WASHINGTON -- The Senate recessed briefly last night after an unidentified plane entered restricted airspace, two weeks after an errant aircraft forced emergency evacuations of the White House and Capitol.
There were no evacuations yesterday. The private Cessna was intercepted by military jets and landed in Gaithersburg, Md., north of the capital, the Transportation Security Administration said.
At the Capitol, the Senate majority leader, Bill Frist, Republican of Tennessee, called for a recess just after 6 and left the chamber. Others present did not leave.
Seven minutes later, Capitol Police sent out an e-mail reading: ''An unidentified aircraft violated the restricted airspace and was escorted out of the area."
Soon after debate resumed.
The Cessna was intercepted by military jets, according to Mark Hatfield, Transportation Security Administration spokesman.
Meanwhile yesterday, the government revoked the pilot's license of Hayden L. ''Jim" Sheaffer because of the May 11 errant flight that led to the scrambling of military aircraft and the panicked evacuation of thousands. Sheaffer was deemed an ''unacceptable risk to safety," the Federal Aviation Administration said.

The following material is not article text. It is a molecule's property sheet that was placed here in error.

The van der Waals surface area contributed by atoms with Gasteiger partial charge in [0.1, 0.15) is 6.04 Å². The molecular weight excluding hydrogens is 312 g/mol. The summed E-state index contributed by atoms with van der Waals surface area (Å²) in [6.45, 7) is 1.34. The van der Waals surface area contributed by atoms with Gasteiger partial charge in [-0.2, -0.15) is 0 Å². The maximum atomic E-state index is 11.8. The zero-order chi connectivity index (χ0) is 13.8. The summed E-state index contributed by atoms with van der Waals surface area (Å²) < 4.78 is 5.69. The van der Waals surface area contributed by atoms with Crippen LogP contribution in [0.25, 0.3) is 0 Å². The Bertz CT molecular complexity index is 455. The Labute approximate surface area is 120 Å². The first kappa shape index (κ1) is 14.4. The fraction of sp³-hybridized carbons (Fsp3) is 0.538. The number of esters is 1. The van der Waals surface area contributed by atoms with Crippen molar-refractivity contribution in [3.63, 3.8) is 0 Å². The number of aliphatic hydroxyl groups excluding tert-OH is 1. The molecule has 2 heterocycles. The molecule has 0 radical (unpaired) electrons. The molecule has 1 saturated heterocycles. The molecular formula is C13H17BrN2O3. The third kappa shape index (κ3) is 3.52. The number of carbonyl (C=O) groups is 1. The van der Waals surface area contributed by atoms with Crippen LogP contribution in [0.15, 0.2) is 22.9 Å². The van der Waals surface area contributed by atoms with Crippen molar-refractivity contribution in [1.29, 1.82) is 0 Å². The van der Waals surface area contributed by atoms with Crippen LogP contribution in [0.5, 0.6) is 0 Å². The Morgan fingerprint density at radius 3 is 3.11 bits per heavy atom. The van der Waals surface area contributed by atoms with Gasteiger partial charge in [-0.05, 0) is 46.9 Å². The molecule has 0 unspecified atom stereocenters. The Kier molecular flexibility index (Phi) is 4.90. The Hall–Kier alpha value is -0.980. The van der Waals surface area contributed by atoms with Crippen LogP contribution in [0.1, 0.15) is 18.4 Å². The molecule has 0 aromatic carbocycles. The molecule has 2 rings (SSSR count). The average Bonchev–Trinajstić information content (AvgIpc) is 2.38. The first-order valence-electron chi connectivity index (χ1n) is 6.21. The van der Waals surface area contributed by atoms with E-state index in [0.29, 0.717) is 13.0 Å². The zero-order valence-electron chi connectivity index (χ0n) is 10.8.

Sheaffer's passenger, 36-year-old Troy Martin, who had logged only 30 hours of flight time, was flying the plane, the FAA said.
Revoking Sheaffer's license ''reflects the seriousness in which we view all restricted airspace violations" said Greg Martin, FAA spokesman.
According to the FAA, Sheaffer, 69, had not met the requirements to have a passenger: three takeoffs and three landings within 90 days of the flight.
Though hundreds of people have mistakenly flown into Washington's restricted airspace, the FAA rarely revokes a pilot's license for such an offense. The agency said no action would be taken against Martin.
Sheaffer can reapply for his license in a year.
Telephone calls seeking comment from both Sheaffer and Martin were not immediately returned.